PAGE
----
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Lead poisoning

Lead poisoning occurs when there is increased level of lead inside the body. Lead is toxic and can lead to many health problems such as headache, anemia, abdominal pain and irritability. Over time, lead poisoning can result in kidney failure, hypertension, learning difficulties, lethargy and behavioral problems. Children are at risk for lead poisoning when they are in contact with products containing lead. X-rays, blood count and CT or MRI of brain can help in identifying lead poisoning.

Lead poisoning in adults has often been traced to the use of lead based glazes on potteries and contamination of herbal medicines. Sometimes lead pipes in older homes can leach lead into water. It is safe to let the water run for a few seconds before using the water for consumption. The more time water has been sitting in the pipes, the more lead it may contain. Again hot water may contain more lead than cold water. In adults, symptoms of lead poisoning are seen when the lead level in the blood exceeds 80 µg/dL for weeks.

Lead exposure is measured in micrograms per deciliter of blood (µg/dL). The following is a guide to the standards on lead exposure set by the CDC (Centers for Disease Control and Prevention):

  • 0 µg/dL : Even at birth, all people have some lead in their blood. However no level of exposure is deemed safe for children.

  • 1.0 — 1.3 µg/dL : Average blood lead level among children ages 1-5 in the US

  • 3.5 µg/dL : The CDC is considering using this level as a new "reference value" to identify children under age six with elevated blood lead levels. The threshold is lowered periodically to reflect new data from a national health and nutritional survey.

  • 5 µg/dL : The CDC's current reference level for an elevated childhood blood level that warrants public health action, close monitoring or case management. Some 500,000 U.S. children are at or above this level, which some states define as lead poisoning.

  • 10 µg/dL : Children who reach this threshold require closer attention and action to limit further lead exposure. Many states conduct inspections of the poisoned child's living environment to identify exposure sources. Research shows that a blood lead level of 10 µg/dL can lower IQ by 4 to 6 points on average.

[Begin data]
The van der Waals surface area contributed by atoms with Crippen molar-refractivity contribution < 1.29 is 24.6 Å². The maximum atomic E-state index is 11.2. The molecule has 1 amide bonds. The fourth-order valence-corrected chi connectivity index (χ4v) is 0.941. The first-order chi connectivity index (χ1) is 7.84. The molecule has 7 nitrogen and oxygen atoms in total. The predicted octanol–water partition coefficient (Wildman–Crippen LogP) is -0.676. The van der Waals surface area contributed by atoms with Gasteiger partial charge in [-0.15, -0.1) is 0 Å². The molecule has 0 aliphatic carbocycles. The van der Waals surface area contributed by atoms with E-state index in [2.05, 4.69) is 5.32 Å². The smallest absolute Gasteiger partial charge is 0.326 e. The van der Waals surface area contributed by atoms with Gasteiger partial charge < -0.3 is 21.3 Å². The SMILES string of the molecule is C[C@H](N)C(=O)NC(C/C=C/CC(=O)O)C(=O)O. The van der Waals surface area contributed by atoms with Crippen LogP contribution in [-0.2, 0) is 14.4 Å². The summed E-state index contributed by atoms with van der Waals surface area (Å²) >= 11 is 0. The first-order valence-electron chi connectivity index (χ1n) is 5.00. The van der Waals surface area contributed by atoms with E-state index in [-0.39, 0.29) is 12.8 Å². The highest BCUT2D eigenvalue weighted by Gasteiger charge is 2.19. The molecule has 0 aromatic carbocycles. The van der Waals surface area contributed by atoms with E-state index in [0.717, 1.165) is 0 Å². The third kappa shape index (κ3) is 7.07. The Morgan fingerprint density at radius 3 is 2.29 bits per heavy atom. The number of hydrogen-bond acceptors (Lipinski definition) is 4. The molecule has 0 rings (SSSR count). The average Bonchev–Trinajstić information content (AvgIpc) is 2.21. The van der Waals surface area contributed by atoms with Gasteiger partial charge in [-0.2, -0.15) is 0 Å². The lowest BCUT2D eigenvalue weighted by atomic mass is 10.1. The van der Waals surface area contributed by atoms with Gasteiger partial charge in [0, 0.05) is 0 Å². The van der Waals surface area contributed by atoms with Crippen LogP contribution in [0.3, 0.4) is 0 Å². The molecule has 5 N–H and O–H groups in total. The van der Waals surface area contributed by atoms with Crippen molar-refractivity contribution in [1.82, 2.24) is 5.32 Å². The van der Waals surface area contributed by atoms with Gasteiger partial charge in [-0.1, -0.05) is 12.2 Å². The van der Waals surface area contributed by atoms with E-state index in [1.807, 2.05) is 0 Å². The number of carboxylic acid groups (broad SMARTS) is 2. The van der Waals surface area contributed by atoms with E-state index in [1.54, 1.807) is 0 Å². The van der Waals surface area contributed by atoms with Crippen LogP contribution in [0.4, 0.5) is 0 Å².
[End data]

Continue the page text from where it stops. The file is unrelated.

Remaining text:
• 45 µg/dL : Poisoning that may require hospitalization and chelation drug treatment, which helps the body to excrete lead. The drugs aren't considered effective for children with lower blood lead levels.

  • >70 µg/dL: Left unchecked, acute lead poisoning can cause seizures, coma and death.

High levels of lead in the blood may require Chelation Therapy (treatment with chemical agents that bind to the heavy metal lead which can be excreted through urine). There are 4 agents :
Edetate Calcium Disodium (EDTA calcium) and Dimercaprol (BAL) are given through injections
Succimer (Chemet) and Penicillamine (Cuprimine, Depen) are taken orally.

MCV blood test

MCV (Mean Corpuscular Volume) blood test measures the size of RBC. It is a measure of the average volume of a red blood cell by dividing the hematocrit by the RBC. Any change in the size of RBC indicates certain disorders. This test is often conducted along with RDW blood test. With MCV blood test, RBCs can be categorized into normal, small or large sizes. Larger cells are usually indicative of macrocytic anemia. On the other hand, those with small cells may suffer microcytic anemia. Larger RBCs may indicate liver disease, hypothyroidism, folic acid or vitamin B12 deficiency or marrow aplasia. Decreased size of red blood cells is usually noticed in persons suffering from anemia, thalassemia, lead poisoning or chronic renal failure.

MCV Blood test range

MCV blood test is done using electrical impedance or light deflection. The MCV values are considered as significant and reliable in the clinical correlation of a disease. The standard reference value for MCV is 80-100 femolitres. The reference range varies from person to person depending on the age group. In children the reference range for MCV is given in three categories:

For Newborns (95 to 121 fl)
For Infants and Toddlers (76- 86 fl)
For Teenagers (boys: 78- 98 fl and girls 78-102fl)
For Adults 98fl

The MCV in association with underlying anemic conditions is determined by the following mathematical formulae: MCV = 10 X (packed cell volume / RBC count)

Mentzer index

Mentzer index is mathematically expressed as MCV / RBC count. The Mentzer index value determines conditions such as thalassemia when the ratio is less than 13 and it indicates iron deficiency anemia when the ratio is greater than 13.

ALT blood test

ALT blood test determines the level of the enzyme alanine transaminase (ALT) in the blood. ALT is found highly concentrated in the liver and in smaller amounts in the kidneys, heart, muscles and pancreas. This test is also called Serum glutamate and pyruvate transaminase (SGPT). Normal ALT blood levels lie between 4 - 36 units per liter (U/L) or 4-36 international units per liter (IU/L). Often this test is done along with AST blood test. ALT is measured to see if the liver is damaged or diseased. When the liver is damaged or diseased, it releases ALT in to the blood stream causing blood ALT levels to rise. An ALT blood test is often prescribed to identify liver diseases such as cirrhosis, hepatitis, jaundice and liver damage. Other causes for elevated blood ALT levels are thyroid disease, lead poisoning, polymuositis, heart attack and liver cancer.

Tags: #Lead poisoning #MCV blood test #ALT blood test
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Collection of Pages - Last revised Date: May 26, 2022